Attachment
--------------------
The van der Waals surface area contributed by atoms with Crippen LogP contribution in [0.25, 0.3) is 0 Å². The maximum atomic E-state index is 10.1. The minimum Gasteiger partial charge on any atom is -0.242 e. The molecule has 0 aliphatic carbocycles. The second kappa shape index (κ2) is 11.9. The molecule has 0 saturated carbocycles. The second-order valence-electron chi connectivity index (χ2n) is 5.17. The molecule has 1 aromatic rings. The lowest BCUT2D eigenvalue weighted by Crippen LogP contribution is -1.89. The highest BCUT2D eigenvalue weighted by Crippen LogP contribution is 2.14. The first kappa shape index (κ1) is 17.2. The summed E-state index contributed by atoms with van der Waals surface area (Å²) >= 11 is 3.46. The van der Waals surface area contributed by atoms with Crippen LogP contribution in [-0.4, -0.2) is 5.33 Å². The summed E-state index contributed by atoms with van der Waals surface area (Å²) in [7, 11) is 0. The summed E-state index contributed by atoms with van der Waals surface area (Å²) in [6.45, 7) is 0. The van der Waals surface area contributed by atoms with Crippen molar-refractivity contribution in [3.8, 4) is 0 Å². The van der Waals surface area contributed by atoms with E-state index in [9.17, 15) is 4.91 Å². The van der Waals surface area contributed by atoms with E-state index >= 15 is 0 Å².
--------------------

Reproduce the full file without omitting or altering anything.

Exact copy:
The van der Waals surface area contributed by atoms with Crippen LogP contribution in [0.25, 0.3) is 0 Å². The maximum atomic E-state index is 10.1. The minimum Gasteiger partial charge on any atom is -0.242 e. The molecule has 0 aliphatic carbocycles. The second kappa shape index (κ2) is 11.9. The molecule has 0 saturated carbocycles. The second-order valence-electron chi connectivity index (χ2n) is 5.17. The molecule has 1 aromatic rings. The lowest BCUT2D eigenvalue weighted by Crippen LogP contribution is -1.89. The highest BCUT2D eigenvalue weighted by Crippen LogP contribution is 2.14. The first kappa shape index (κ1) is 17.2. The summed E-state index contributed by atoms with van der Waals surface area (Å²) >= 11 is 3.46. The van der Waals surface area contributed by atoms with Crippen LogP contribution in [-0.4, -0.2) is 5.33 Å². The summed E-state index contributed by atoms with van der Waals surface area (Å²) in [7, 11) is 0. The summed E-state index contributed by atoms with van der Waals surface area (Å²) in [6.45, 7) is 0. The van der Waals surface area contributed by atoms with Crippen molar-refractivity contribution in [3.8, 4) is 0 Å². The van der Waals surface area contributed by atoms with E-state index in [9.17, 15) is 4.91 Å². The van der Waals surface area contributed by atoms with E-state index >= 15 is 0 Å².